My first reaction was - what about Africa? Surely that's the prime candidate - and it still is, in my opinion - even the Pacific Islands have had more attention, and my second thought was to realise how times have changed since 1969. Today, of course, in Australia anyway, South-East Asian cooking is one of the prime cuisines that we Australians indulge in. Almost every suburb has at least one Thai restaurant, and we have all been to Bali, Singapore, Phuket and Lombok. Well possibly not all of us and possibly not to all of South-East Asia, but probably at least one. Rosemary Brissenden also ignores Myanmar and the countries of the former Indo-China - Vietnam, Laos, Cambodia - saying that they were too influenced by the cultures on their borders - China and India. Korea does not even get a mention, although perhaps it's not quite South-East Asia. Today we can buy most of all those back then unrecognisable ingredients in our local supermarket and if that fails there is always an Asian supermarket within reach. And, of course, there is always online. So today there is no excuse for not being able to make anything from this book. So I should look through and find something before I really consider the street library. Maybe that's my next experiment.
Before I leave the book, however, I should mention that there seems to be some differences of opinion as to the naming of the various coconut rices. The basic Indonesian coconut rice in her book - my first recipe - she calls Nasi Gurih, and indeed there is such a dish but in the subsequent paragraph she maintains that when served at a festival with a number of other things it becomes Nasi Wuduk. Well that seems to be a separate thing and it's also Nasi Uduk (splitting hairs a bit there). Anyway I have come to the conclusion that it's just a regional difference.
Leaving the book and entering the big wide world of coconut rice, what did I find? Well first of all, the basic recipes, which may vary in terms of the spices that are added - or not as the case may be, and also in their cooking methods. Here are a few: Nasi lemak from Adam Liaw - a Malaysian version - indeed it's the national dish according to some; would you believe Jamie Oliver has Fluffy coconut rice, with a slight leaning to Indian flavours I think; and Nagi Maehashi maintains that the secret is to bake it.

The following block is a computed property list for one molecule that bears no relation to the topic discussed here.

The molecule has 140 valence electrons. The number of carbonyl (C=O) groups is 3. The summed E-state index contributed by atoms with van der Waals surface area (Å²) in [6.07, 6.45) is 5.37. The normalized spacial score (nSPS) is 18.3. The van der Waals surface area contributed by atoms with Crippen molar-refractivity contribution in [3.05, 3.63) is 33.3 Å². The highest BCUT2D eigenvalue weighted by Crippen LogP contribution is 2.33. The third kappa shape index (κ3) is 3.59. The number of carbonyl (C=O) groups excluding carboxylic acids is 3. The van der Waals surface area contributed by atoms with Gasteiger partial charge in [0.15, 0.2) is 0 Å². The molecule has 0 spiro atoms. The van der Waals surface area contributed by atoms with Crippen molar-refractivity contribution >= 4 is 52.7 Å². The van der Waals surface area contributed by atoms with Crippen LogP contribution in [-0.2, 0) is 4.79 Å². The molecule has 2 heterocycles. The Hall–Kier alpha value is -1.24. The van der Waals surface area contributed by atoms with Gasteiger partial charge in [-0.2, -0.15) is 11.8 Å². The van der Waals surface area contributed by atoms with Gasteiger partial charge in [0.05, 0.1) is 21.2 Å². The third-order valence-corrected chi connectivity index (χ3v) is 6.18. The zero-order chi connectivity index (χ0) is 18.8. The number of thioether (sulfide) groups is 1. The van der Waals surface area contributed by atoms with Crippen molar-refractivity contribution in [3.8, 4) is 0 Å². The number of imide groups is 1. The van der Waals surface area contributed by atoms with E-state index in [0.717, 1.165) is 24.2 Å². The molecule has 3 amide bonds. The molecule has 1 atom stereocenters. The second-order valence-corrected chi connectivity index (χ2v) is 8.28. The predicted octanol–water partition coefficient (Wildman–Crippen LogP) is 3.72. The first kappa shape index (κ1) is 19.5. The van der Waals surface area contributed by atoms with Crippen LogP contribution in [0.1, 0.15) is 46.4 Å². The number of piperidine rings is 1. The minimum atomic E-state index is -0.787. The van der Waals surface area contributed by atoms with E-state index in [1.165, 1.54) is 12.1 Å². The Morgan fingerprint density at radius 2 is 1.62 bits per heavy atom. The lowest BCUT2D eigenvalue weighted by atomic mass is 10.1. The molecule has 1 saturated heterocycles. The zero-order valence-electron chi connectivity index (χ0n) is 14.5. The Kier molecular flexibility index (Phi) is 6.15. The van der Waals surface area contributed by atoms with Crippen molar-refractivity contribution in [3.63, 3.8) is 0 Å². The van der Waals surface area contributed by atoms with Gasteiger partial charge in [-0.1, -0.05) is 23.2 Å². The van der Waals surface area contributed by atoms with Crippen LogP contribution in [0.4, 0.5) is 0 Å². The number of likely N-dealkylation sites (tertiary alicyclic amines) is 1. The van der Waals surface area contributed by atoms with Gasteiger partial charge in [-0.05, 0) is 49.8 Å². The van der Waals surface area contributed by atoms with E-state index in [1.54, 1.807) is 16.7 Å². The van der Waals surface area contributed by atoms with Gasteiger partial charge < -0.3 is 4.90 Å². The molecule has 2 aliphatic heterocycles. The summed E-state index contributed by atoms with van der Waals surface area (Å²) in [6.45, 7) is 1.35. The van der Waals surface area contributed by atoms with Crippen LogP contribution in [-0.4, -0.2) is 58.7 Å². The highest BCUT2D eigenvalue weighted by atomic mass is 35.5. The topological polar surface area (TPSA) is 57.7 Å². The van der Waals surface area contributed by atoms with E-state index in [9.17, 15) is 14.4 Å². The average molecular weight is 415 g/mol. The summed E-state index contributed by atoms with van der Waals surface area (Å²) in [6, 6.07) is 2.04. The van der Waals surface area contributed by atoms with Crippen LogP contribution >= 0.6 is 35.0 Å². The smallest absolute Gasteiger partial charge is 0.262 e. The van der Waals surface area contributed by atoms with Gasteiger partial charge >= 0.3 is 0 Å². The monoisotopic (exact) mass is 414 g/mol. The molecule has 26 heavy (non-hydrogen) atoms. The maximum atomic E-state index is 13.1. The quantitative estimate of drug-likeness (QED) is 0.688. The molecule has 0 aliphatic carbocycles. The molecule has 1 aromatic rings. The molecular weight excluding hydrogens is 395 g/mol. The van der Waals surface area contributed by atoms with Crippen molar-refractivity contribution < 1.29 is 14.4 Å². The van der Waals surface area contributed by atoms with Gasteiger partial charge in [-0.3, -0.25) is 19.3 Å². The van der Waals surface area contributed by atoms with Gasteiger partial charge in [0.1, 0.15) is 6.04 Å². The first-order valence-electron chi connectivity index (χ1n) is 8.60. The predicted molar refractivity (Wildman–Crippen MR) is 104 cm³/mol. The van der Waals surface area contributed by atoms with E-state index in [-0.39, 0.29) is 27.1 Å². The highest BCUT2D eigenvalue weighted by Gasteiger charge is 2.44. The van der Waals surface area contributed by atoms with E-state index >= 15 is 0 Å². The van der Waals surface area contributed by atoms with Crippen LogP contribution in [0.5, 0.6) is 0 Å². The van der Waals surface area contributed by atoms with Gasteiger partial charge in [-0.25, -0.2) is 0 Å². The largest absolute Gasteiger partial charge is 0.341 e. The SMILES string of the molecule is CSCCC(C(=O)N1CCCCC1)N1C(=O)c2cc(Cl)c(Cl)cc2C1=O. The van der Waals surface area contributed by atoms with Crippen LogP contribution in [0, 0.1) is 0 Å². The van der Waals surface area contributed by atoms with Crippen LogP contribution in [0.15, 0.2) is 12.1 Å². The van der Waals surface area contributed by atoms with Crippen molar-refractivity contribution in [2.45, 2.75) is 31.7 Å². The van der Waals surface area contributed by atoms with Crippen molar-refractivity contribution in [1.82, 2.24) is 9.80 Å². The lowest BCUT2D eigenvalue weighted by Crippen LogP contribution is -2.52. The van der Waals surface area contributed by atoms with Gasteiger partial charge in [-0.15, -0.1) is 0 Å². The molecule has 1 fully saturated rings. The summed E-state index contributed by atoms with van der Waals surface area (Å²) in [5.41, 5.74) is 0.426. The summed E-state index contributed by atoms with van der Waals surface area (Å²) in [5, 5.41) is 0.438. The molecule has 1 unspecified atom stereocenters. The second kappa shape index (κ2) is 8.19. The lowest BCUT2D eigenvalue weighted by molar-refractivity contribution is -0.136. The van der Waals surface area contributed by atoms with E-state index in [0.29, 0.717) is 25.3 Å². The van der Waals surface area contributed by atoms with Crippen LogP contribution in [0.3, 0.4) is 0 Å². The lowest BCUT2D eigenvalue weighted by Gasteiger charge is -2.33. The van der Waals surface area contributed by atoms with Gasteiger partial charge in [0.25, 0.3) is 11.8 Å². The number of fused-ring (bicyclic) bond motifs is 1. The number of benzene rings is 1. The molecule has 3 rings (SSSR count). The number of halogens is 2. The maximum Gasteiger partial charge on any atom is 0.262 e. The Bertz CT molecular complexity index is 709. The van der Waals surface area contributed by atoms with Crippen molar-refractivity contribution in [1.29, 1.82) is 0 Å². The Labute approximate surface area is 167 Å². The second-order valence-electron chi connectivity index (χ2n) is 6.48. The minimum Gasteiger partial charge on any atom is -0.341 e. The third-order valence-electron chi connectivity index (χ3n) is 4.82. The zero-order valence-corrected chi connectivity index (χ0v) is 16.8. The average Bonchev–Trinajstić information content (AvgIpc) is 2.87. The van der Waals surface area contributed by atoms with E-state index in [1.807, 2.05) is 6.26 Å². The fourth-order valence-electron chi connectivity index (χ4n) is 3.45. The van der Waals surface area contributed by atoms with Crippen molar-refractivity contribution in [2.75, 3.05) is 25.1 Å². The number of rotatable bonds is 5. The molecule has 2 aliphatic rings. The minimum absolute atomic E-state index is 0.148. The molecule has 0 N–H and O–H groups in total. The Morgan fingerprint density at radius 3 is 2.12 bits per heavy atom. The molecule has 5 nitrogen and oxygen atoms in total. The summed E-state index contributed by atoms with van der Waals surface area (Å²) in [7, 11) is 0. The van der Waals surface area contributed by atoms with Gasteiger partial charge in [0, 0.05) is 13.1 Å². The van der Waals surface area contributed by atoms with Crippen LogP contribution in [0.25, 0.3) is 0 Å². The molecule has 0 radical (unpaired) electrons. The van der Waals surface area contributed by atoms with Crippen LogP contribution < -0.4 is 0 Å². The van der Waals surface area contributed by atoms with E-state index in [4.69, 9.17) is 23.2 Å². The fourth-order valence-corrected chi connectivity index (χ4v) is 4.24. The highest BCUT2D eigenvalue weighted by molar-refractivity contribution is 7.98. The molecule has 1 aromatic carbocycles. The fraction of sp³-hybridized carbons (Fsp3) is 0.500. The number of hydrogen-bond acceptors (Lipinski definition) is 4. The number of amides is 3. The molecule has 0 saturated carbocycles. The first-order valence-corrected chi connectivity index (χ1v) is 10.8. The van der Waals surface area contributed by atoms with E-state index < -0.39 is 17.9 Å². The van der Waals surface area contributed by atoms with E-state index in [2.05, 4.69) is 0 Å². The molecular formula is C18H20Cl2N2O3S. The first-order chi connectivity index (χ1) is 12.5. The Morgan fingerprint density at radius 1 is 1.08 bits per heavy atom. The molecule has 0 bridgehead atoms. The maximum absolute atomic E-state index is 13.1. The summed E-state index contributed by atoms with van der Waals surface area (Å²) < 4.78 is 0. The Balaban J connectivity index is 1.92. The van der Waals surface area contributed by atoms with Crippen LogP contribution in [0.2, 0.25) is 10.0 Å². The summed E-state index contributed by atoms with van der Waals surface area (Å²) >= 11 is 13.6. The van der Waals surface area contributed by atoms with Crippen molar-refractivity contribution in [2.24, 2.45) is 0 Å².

Then we move on to the slightly trendy, innovative versions: Jamie Oliver has a version of a Hawaiian poké bowl that he calls Cheat's coconut rice poké bowl; Ottolenghi has Coconut rice with peanut crunch; and on the delicious. website Mike Eggers combines Nasi Lemak and Nasi Ulam into Coconut herbed rice
I did look for Indian versions of coconut rice, and of course there are some, but I had difficulty settling on a recipe or two. Suffice to say they exist and they are spicier - or rather, they contain different spices to the South-East Asian ones. Well I should really be sticking to South-East Asia anyway.
But let's not forget dessert - add sugar and you have dessert: Rice pudding is a bit obvious I suppose, but here I offer you four versions - the first two are from Bill Granger - Black sticky rice with coconut and papaya and Chilled rice pudding with mango and passionfruit; two from Phoebe Wood of delicious. Ginger and coconut sticky rice, and Chilled coconut rice pudding with rhubarb jam. Then there are cakes - sweet ones this time - Sticky rice cake with coconut and pandan from The Spruce Eats, and Bibingka - a Filipino dish on the An Italian the Kitchen website.
Now Rosemary Brissenden maintains that the South-East Asians do not do dessert - they just eat fruit - and so there are no dessert recipes in her book. The rest of us it seems, delight in making desserts with what we consider to be a South-East Asian flavour. Mind you I don't think I find any of the desserts that tempting, although the Bill Granger ones are apparently very popular in his restaurants. It's just a personal opinion. Like David not liking coconut. Taste is a very subjective and individual thing.
I will make those rice cakes with tomatoes one day though.